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Porsche Aerodynamic Development

Miniature models in the wind tunnel


Since the 1960s, Porsche has been optimizing the aerodynamics of future racing and production vehicles in the wind tunnel with the help of special miniature models. The example of the legendary Porsche 935/78 shows how this works. Model vehicles feature in many a display case as diminutive dream cars. There is a rather special collection in the Porsche AG company archives that documents research objects – in a variety of scale sizes. Such as the concept for a 1:5 wind tunnel model of the Porsche 935/78, otherwise known as the Moby Dick. Just one of many other models, it represents the meticulous approach to vehicle development at Porsche.

Porsche 935/78 Moby Dick

In the late 1960s, the experts in the Motorsport department began to use miniature vehicle bodies to obtain important information at an early vehicle development stage and then incorporate this into the development process. This saved time and money. As soon as the cornerstones like the position of the driver, the tank, and the engine had been determined and the body had been drafted, they would produce a model for the wind tunnel in a matter of weeks. In the case of the 935/78, it was a concept made from fiberglass. It weighed around six kilograms and was 96 centimeters long, 38 wide, and 24 centimeters tall.

The Porsche 935 “Mobby Dick” design was initially tested and developed using a reduced scale-model.

The bigger the scale size, the more precise the measurements. As Porsche didn’t have its own wind tunnel back then, race engineer and aerodynamics expert Norbert Singer and his team tested the shape of the 935/78 body in the model wind tunnel at the University of Stuttgart. At the time, it was the only way to take measurements for top-secret projects. Why 1:5? This scale size was based on the size of the wind tunnel. Generally speaking, the bigger the scale size, the more precise the measurements. This does, however, also necessitate a larger test facility so that there is sufficient space around the model to ensure the airflows are not impeded by the edges of the wind tunnel. The best visualization is of a race car driving around a racetrack in the rain, creating spray.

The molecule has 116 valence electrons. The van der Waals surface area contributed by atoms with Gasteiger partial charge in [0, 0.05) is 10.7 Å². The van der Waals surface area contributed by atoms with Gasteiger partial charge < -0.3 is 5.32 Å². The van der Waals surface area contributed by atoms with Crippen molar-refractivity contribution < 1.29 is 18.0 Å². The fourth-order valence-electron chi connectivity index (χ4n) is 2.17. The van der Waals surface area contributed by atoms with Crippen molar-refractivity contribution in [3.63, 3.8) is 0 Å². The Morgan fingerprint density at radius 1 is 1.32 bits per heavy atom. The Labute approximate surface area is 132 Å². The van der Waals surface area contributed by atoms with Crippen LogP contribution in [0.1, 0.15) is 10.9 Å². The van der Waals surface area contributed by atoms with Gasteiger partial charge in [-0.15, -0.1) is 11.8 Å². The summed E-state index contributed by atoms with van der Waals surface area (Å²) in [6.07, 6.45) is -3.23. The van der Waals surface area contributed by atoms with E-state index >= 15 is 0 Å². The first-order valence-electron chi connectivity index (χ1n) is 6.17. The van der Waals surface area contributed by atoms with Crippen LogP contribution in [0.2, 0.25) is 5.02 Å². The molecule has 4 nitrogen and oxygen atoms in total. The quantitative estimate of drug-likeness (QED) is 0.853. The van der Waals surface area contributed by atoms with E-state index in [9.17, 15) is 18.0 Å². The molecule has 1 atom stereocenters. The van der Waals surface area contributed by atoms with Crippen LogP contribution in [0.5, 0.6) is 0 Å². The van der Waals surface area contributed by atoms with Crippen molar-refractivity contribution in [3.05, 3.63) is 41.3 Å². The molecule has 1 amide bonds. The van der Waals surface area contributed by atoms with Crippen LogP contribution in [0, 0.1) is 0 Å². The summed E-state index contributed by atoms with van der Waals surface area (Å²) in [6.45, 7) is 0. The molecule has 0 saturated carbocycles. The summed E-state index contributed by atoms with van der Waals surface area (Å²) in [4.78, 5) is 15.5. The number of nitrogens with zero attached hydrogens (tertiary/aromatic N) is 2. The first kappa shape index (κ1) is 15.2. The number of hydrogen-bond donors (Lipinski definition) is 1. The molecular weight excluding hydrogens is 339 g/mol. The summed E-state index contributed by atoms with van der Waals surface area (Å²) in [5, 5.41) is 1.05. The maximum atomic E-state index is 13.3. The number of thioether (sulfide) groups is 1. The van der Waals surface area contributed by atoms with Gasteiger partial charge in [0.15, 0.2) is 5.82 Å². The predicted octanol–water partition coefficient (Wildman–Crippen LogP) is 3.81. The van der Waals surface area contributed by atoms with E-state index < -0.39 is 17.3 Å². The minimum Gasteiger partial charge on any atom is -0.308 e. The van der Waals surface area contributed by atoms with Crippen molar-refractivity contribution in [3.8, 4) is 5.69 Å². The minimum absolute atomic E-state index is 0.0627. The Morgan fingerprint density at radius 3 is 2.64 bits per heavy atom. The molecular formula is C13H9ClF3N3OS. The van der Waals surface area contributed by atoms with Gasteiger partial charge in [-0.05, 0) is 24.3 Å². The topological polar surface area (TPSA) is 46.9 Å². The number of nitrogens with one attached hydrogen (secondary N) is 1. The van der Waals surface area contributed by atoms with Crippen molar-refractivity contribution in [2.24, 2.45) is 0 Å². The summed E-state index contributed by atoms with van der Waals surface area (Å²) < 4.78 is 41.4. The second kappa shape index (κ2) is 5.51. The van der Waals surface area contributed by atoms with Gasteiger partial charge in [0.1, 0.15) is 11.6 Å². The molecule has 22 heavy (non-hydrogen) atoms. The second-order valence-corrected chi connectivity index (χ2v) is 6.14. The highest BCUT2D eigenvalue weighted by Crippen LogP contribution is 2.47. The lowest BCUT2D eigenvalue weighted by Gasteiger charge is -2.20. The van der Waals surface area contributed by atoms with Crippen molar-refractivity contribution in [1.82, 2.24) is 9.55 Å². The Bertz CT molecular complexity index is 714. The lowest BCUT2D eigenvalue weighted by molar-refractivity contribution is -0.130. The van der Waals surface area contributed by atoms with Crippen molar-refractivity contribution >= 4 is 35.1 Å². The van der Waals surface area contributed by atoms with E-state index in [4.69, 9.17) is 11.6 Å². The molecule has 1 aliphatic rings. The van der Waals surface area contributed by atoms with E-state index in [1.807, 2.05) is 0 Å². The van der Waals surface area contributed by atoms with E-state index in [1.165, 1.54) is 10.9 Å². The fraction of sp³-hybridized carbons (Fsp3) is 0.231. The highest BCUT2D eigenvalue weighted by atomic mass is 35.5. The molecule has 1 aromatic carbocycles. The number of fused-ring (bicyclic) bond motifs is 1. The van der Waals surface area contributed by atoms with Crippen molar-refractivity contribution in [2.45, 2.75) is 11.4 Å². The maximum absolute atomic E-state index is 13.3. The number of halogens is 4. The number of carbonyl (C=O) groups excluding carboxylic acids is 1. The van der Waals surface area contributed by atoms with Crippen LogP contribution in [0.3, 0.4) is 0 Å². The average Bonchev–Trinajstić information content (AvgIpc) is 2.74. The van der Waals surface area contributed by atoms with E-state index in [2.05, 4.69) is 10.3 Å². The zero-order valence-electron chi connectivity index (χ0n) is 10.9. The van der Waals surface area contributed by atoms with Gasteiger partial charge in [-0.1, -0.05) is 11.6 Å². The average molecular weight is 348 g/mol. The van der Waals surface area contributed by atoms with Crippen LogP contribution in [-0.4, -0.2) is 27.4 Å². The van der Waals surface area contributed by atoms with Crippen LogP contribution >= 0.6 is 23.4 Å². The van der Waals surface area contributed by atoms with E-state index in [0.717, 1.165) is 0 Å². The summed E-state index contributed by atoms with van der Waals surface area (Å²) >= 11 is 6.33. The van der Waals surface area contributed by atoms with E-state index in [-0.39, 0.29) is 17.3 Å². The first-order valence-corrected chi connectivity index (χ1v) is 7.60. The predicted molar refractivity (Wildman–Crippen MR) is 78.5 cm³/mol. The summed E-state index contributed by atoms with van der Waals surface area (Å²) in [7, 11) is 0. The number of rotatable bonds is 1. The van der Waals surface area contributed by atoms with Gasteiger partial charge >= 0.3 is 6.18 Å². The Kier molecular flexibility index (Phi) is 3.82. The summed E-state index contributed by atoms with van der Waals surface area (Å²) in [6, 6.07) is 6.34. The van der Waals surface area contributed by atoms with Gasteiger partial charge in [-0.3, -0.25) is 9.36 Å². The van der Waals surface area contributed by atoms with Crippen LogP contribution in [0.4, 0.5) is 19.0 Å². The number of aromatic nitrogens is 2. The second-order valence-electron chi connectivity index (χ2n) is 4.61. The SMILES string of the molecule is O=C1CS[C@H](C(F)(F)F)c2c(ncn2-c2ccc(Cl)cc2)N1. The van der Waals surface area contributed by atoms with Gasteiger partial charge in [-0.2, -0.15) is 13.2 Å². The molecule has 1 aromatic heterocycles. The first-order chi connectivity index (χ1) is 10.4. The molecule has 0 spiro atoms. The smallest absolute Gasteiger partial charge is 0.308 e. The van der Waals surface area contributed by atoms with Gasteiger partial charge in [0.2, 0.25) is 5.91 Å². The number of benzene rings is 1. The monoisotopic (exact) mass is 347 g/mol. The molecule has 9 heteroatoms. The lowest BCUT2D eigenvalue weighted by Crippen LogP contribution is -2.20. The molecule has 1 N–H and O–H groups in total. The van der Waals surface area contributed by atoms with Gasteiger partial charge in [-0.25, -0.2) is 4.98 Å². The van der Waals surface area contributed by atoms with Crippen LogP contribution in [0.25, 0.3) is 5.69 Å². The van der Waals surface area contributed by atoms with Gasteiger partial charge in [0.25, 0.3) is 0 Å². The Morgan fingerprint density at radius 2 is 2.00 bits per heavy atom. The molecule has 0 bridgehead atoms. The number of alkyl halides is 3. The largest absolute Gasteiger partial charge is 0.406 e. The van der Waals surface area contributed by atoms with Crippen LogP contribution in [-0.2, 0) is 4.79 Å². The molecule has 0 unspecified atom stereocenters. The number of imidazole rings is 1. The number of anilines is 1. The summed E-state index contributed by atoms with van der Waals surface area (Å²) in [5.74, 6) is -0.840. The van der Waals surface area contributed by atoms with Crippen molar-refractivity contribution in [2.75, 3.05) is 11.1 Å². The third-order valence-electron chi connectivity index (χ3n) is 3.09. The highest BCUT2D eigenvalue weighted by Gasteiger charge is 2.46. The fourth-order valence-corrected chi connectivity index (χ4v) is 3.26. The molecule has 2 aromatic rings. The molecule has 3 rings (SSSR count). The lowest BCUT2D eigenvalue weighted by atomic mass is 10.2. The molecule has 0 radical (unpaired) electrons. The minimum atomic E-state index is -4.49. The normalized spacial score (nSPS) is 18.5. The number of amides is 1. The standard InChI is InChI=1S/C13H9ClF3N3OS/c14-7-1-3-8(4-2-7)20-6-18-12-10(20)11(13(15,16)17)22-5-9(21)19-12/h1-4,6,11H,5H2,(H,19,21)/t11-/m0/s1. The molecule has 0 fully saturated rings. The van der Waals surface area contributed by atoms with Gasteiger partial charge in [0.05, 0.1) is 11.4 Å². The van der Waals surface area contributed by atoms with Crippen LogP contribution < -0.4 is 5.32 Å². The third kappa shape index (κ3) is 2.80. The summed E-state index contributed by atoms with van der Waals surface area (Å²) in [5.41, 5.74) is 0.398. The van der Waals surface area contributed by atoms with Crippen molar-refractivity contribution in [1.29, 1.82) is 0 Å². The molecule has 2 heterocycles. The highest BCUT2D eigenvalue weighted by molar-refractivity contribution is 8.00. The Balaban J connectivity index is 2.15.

Today, Porsche uses a full-scale wind tunnel for the most accurate in aero developement.

In practice, this worked as follows: the Moby Dick concept was blasted with wind at a speed of 180 to 200 kmh by a high-performance blower in the wind tunnel and was tested on a measuring table with a special wind tunnel weighing scale fixed under it. Pins under the wheels connected them to this weighing scale, which is a highly precise instrument that can measure horizontal and vertical forces. By doing so, observers could determine the drag coefficient (Cd) and lift coefficient (Cl). Another focus was on aerodynamic load distribution across the front and rear axles.

Because the actual vehicle was finished not long after the model in the case of the Moby Dick, the aerodynamics were tested on the race car itself. And with success: in the 24 Hours of Le Mans, the Moby Dick hit an impressive top speed of 366 kmh on the Mulsanne Straight as a result of its low drag. But the 1:5 model was not retired from use. It was integrated into the considerations for a redesign in 1979, where the focus was now on a completely new rear section.

Full-scale aero testing.

From the mid-1980s, Porsche began to test in its own model wind tunnel on a scale of 1:4 in Weissach. A realistic facility on a scale of 1:1 was also developed. This was followed in 2015 by an even more precise version with the new aero-acoustic wind tunnel. The fixed prototypes now stand on a conveyor belt that enables them to be analyzed at speeds of up to 300 kmh. This results in even more precise data as the airflow under the vehicle can likewise be realistically simulated. Miniature sports cars and race cars are still produced for airflow testing, with computer-aided airflow simulations used as an additional tool.

Above content © 2024 Dr. Ing. h.c. F. Porsche AG reviewed and edited by Rex McAfee